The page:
The six major development banks have agreed on a common approach for efficiency projects, which involves calculating emissions for a representative year of operation, aiming to take into account emissions from a longer lifespan. However, this fails to consider whether plants need to close early to prevent dangerous climate change. Even efficient fossil-fuel plants will need to be closed to align with a pathway of 2-degrees of warming. Fossil plants are therefore at risk of being ‘stranded assets’ sooner than might be expected. For example, recent analysis has found EU and OECD countries would need to stop using coal-fired power plants by 2030, China by 2040 and the rest of the world by 2050. Banks must ensure that efficiency projects do not extend the lifetime of fossil-fuel plants.
Transport, energy and land use: Which sectors are included?
Different sectors are covered to different degrees. The major development banks have developed harmonized approaches for measuring emissions from transport, renewable energy and energy efficiency. In other important sectors, such as agriculture and forestry, a shared approach has yet to be agreed. As for energy projects, investment in so-called ‘efficient’ transport may not be in line with global climate goals if it locks-in dependence on fossil fuels over the long term.
Meanwhile, it is impossible for global climate goals to be met without considering forests and agriculture. None of the banks yet have any policy committing them to zero deforestation. In agriculture and land use there are uncertainties in tracking emissions, so it would be useful if the banks agree on a harmonised method for tracking emissions.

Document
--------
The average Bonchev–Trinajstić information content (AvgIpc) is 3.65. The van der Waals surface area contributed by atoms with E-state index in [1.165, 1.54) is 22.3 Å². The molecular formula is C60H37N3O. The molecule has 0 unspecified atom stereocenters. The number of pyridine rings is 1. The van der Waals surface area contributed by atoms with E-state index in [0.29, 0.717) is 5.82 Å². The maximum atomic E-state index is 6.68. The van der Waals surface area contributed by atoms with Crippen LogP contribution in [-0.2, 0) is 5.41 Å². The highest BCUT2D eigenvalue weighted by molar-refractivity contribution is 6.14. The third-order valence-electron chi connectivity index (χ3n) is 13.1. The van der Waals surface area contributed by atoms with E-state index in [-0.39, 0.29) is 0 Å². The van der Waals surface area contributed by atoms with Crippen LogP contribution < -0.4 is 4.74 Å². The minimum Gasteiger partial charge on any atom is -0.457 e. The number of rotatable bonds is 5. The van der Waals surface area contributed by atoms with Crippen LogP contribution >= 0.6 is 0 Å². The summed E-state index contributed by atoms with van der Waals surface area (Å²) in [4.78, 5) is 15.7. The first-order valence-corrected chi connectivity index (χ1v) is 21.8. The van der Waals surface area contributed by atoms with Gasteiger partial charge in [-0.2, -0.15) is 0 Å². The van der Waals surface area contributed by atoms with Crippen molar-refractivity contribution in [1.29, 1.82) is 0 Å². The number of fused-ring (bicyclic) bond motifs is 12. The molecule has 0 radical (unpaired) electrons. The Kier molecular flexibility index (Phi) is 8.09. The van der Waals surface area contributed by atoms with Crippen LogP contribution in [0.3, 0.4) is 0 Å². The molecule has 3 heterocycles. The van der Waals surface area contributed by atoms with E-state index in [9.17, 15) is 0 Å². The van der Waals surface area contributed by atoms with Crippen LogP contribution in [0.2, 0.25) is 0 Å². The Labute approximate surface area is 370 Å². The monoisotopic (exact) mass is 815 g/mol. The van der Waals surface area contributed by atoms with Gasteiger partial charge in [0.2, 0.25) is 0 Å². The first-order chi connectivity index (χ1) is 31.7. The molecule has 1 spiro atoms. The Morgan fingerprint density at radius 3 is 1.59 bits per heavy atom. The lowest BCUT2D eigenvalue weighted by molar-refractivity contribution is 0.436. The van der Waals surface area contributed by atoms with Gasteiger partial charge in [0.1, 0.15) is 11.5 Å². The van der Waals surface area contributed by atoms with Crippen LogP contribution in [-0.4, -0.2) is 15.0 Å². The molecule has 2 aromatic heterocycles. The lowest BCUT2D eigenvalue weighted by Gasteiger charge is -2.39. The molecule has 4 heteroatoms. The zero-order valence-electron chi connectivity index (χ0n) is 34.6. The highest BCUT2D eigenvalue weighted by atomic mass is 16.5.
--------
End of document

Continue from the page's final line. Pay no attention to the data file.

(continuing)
Action starts with transparency
According to the old adage, “you can't manage what you don't measure” – and having the right data is crucial for development banks to better manage their impacts. Along with measuring their impact, there is a need for the development banks set targets for decarbonising their portfolio. The only bank to do this so far is the Asian Development Bank – which has set itself a relatively weak target of ‘peaking’ its portfolio emissions by 2030.
Many businesses around the world are already setting science-based targets. According to data from the CDP, 85% of the 1089 high-impact companies that disclosed data for their 2016 report have already set targets for emissions reduction. The same report found that 23% (253 companies) have already self-reported on emissions from their investments.
However as mentioned above, simple metrics have limitations, and efficiency can extend the lifetime of polluting assets. Safeguards are needed that rule out projects which are certainly not in line with the Paris goals, such as fossil fuel exploration, or projects that extend the lifetime of fossil fuel assets. It’s also difficult to measure the impact of investments in financial intermediaries. Banks must look at their lending to ensure they do not invest in high-carbon companies.
Despite its limitations, reporting on emissions over the whole portfolio is a first step towards aligning with global climate goals. We need a clearer insight into the overall impact of these banks on climate change. The information and tools are already out there – so it is really the least they could do.
A similar version of this blog was published on the Huffington Post.
Since this article was published, the EBRD’s methodology document was recently updated for clarity which now notes that the EBRD is collating emissions from all projects over 25kt per year in line with best practices.